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Posted on August 15, 2016

Aged Care: the costs, considerations, concerns and what you can do…

Choosing how you age is not just about accommodation for you or your family. There are also a range of financial and emotional issues to plan for.
The quality of today’s health care means we are enjoying longer lives, with current life expectancy levels far exceeding those of previous generations. Accordingly, many Australians ought to make well thought out plans for their living and care arrangements in their later years a top priority.
But, some research alarmingly tells another story.

The insights

# A 2011 survey on housing in later life revealed that one quarter of the 5000 baby boomer respondents hadn’t considered the issue of their financial futures with respect to aged care at all.[1]
# Over 31% of respondents said they expected to rely on the government for their future housing and financial needs as they age, highlighting a gap in overall awareness of the social security system.
# Prior to 1 July 2014 most aged care facilities utilised an accommodation bond for residential aged care* – only one in three respondents understood how bonds worked, highlighting a gap
in financial literacy. (*Since July 2014 this has been replaced with refundable accommodation deposits/contributions.)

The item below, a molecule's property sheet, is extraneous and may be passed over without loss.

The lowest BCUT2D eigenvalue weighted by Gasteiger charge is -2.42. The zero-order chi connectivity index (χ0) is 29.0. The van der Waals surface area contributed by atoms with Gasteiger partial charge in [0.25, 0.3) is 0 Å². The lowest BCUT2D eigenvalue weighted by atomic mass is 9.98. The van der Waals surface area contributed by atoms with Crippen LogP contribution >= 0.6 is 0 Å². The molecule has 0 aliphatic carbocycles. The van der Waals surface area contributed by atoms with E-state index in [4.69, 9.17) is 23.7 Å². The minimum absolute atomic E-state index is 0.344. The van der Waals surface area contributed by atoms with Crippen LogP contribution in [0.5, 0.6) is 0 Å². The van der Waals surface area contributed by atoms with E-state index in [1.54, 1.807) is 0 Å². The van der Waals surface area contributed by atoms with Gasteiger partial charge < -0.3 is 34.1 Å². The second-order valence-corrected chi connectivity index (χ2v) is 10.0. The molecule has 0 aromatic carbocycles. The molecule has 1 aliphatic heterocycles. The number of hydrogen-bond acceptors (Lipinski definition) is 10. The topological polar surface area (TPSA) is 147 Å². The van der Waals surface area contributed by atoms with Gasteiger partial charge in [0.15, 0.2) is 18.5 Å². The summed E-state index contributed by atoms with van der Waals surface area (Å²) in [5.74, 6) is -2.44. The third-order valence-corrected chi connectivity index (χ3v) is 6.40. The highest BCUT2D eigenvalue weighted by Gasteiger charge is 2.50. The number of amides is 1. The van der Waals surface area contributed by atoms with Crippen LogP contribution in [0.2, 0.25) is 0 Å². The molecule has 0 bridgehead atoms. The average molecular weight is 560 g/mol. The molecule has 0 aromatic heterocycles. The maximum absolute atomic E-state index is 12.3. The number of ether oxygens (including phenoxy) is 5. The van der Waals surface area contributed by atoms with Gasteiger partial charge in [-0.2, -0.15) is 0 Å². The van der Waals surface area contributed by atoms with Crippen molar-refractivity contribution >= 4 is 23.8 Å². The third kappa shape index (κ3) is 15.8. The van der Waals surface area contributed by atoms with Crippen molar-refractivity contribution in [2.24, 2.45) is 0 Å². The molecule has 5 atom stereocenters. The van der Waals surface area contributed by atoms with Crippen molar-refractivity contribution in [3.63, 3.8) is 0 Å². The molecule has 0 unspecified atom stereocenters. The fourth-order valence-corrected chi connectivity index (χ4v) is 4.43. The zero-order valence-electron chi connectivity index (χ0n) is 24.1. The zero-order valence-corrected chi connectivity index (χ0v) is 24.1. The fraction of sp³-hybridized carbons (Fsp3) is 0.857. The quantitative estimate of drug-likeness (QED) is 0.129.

# Importantly, the same study also highlighted that over 64% of people would prefer to age in their current homes, rather than downsizing or moving into aged care.
# More than 353,800 people in Australia have dementia and by 2030 the number will grow to more than 500,000 according to peak body Alzheimer’s Australia, underscoring the importance
of planning for aged care early.[2]

The demographic shift

Currently, there are 400,000 Australians over the age of 85; approximately 1.2% of the population.2 However, the overall proportion of the population is expected to almost double to 5% by 2050 according to the Australian Bureau of Statistics.[3] Recent research from Calibre Consulting Engineers, tips that this seismic shift will stretch infrastructure considerably. The group predicts $22.5 billion worth of new aged care facilities will be required before 2031 to house this ageing population, especially as more baby boomers enter retirement.3 Also, for every 1000 people over the age of 70, 88 will need government assistance to afford aged care.[4]